After the day's events, the festivities moved from the Wythe Hotel to the evening's music showcase at the Knitting Factory Brooklyn. While KOF's hiphop folk, The Verdict's British pop stylings, and Brodka's electro-pop, all made for an enjoyable evening, it was the other acts that I was most excited to see, some for the first time and others for second round.

I was, in fact, most excited to see the Wet Nuns. Playing to my theory that British metal is the next big thing, the Sheffield duo sludged through a tight and raucous short set, but delivered from the start. Reminiscent of QOTSA, but not at all uneasy about being the only heavy band on the bill, they delivered handily, and I hope they can return soon to deliver a full and proper set.

As the sole representatives for Liverpool, the Tea Street Band's energy was the catalyst that finally brought the crowd into full voice. With a 100% British sound, TSB was made to feel at home right away and repaid that embrace tenfold. Jumping into the crowd and making the most out of their Stateside debut, they made an impression and made each person in that crowd into a fan by the end of their set.

Similar to my recent post about Jake Bugg's unique positioning between UK and US fans, the final 2 acts see lots of blowback from the UK critics. Reverend and the Makers and The Enemy both seem to be too "British" for the Brits to get a fair shake in their homeland by critics and the indier than thou. But for me, they seem to honest messengers of the Anglo anthemic and the sounds that are historically and  uniquely British.

As I had previously seen Rev and the Makers open for Oasis at Wembley, having a chance to see them at such a small venue was a real treat. The energy was high, the songs were infectious and the enormous attitude was not lost in translation from the grandeur of the Wembley stage to the tiny Brooklyn venue. This isn't rocket science; it's rock music, and McClure and company deliver just that. Denying their abilities is just cynicism.

And the same goes for the Enemy. I had seen them at Bowery Ballroom before in a room full of expats, and was impressed by both their simple songwriting chops, as well as their ability to fill a room with both noise and attitude. Leaning more towards huge hooks, The Jam-style sloganeering, and uniquely British subject matter makes it more difficult to see US audiences embrace them at first blush, but again, their personality, energy and presence make them undeniable. Even though I was honestly a bit disappointed with their output since their debut album, the live set's newer songs overcame my fears and still delivered with flying colors.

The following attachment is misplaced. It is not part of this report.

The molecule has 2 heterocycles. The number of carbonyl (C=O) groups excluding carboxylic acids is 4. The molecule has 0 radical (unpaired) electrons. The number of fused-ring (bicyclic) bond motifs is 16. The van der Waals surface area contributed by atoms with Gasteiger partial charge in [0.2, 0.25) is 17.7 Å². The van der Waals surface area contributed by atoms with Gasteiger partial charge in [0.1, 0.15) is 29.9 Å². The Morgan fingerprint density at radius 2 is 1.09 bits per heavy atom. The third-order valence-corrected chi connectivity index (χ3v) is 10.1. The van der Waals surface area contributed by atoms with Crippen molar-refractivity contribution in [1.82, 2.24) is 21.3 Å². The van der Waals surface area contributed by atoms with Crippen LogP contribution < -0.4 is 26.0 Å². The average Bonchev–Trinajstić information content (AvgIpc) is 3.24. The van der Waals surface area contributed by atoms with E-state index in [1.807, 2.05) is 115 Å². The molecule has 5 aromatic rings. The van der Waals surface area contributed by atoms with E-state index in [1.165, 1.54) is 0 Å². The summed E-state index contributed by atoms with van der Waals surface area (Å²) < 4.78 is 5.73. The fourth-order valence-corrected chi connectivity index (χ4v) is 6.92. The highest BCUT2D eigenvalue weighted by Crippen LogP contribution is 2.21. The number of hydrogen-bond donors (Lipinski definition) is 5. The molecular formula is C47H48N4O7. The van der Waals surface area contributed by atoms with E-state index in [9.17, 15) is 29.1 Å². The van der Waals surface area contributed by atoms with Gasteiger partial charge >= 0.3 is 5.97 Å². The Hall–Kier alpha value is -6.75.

Without the Doritos vending machine stage and the silly marketing attempts to connect bands and brands that have replaced the original mission of SXSW, Liverpool Sound City brought to NYC exactly what want out of my early March music showcase. As an Anglophile, this was the event of the year and worth every penny.

See you next year, New York Sound City.

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Monday, March 18, 2013

SXSW vs. New York Sound City (Part 1)

As a Texan, South By Southwest has a special place in my heart. I have attended SXSW events since my high school days in the late 80s, and have been there as a journalist, a record label minion, "friend of the band," a technology expert, #1 super fan of British export bands, and even as the dreaded  agency guy. Suffice to say my opinion about the event has changed and is less than glowing at this point. So the fact that I have missed this and last year have not upset me too much.

Luckily, this year, during the same week that most of my NYC peers went off to Austin, Liverpool came to NYC in the form of New York Sound City. A conference focused on exposing the world to the music, tech, and businesses of the Liverpool area, this was Sound City's second year in NYC, but my first time.

The day began with panels and roundtables about everything from British hiphop, music technology, how brands deal with bands, and the need (or lack thereof) for record labels in this day and age. Including both UK and NYC experts (including Monie Love, Ninjasonik, and former colleagues of mine), the experience was very genial, very open and was designed very much to open dialogue and knowledge exchanges.

The midday keynote featured Andrew Loog Oldham and Danny Fields giving perspective on the rise of the Rolling Stones and how ALO created the role of superstar rock 'n roll manager. Again, the ambience was very relaxed and allowed for a very open exchange and honest look at the people, times and events that changed the music business and rock 'n roll history as we know it.

After, the keynote and some drinks, NYC was graced by The Anfield Wrap, the premier Liverpool FC focused podcast. As a die-hard LFC supporter, it really was a special opportunity. Sitting in a room with Liverpool locals, who know their football (as well as a bit of music), was entertaining as well as educational.

With the podcast, roundtables, and really special keynote, Liverpool Sound City in NYC was a great day. but the night was even better.

Hear about the music showcase in my next entry...